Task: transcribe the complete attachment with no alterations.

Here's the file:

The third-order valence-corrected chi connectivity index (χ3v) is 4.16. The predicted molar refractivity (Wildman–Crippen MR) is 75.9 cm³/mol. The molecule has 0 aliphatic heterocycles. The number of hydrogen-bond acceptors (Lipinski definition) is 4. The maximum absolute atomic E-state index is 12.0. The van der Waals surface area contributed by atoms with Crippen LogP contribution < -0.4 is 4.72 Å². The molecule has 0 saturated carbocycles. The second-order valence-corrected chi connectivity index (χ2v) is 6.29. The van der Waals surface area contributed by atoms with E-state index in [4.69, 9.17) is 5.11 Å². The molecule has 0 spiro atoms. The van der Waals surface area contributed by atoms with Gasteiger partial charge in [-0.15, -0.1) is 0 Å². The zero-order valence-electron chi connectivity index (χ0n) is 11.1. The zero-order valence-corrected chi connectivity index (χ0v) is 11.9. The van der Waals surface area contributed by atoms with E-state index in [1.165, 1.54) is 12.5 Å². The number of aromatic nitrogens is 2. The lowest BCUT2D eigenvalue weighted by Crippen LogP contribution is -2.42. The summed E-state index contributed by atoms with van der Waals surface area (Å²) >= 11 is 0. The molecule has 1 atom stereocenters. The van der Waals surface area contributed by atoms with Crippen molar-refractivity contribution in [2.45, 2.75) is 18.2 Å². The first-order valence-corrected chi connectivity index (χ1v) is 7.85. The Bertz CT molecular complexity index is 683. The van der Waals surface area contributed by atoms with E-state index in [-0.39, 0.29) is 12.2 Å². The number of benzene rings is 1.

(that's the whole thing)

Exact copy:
The third-order valence-corrected chi connectivity index (χ3v) is 4.16. The predicted molar refractivity (Wildman–Crippen MR) is 75.9 cm³/mol. The molecule has 0 aliphatic heterocycles. The number of hydrogen-bond acceptors (Lipinski definition) is 4. The maximum absolute atomic E-state index is 12.0. The van der Waals surface area contributed by atoms with Crippen LogP contribution < -0.4 is 4.72 Å². The molecule has 0 saturated carbocycles. The second-order valence-corrected chi connectivity index (χ2v) is 6.29. The van der Waals surface area contributed by atoms with E-state index in [4.69, 9.17) is 5.11 Å². The molecule has 0 spiro atoms. The van der Waals surface area contributed by atoms with Gasteiger partial charge in [-0.15, -0.1) is 0 Å². The zero-order valence-electron chi connectivity index (χ0n) is 11.1. The zero-order valence-corrected chi connectivity index (χ0v) is 11.9. The van der Waals surface area contributed by atoms with E-state index in [1.165, 1.54) is 12.5 Å². The number of aromatic nitrogens is 2. The lowest BCUT2D eigenvalue weighted by Crippen LogP contribution is -2.42. The summed E-state index contributed by atoms with van der Waals surface area (Å²) >= 11 is 0. The molecule has 1 atom stereocenters. The van der Waals surface area contributed by atoms with Crippen molar-refractivity contribution in [2.45, 2.75) is 18.2 Å². The first-order valence-corrected chi connectivity index (χ1v) is 7.85. The Bertz CT molecular complexity index is 683. The van der Waals surface area contributed by atoms with E-state index in [-0.39, 0.29) is 12.2 Å². The number of benzene rings is 1.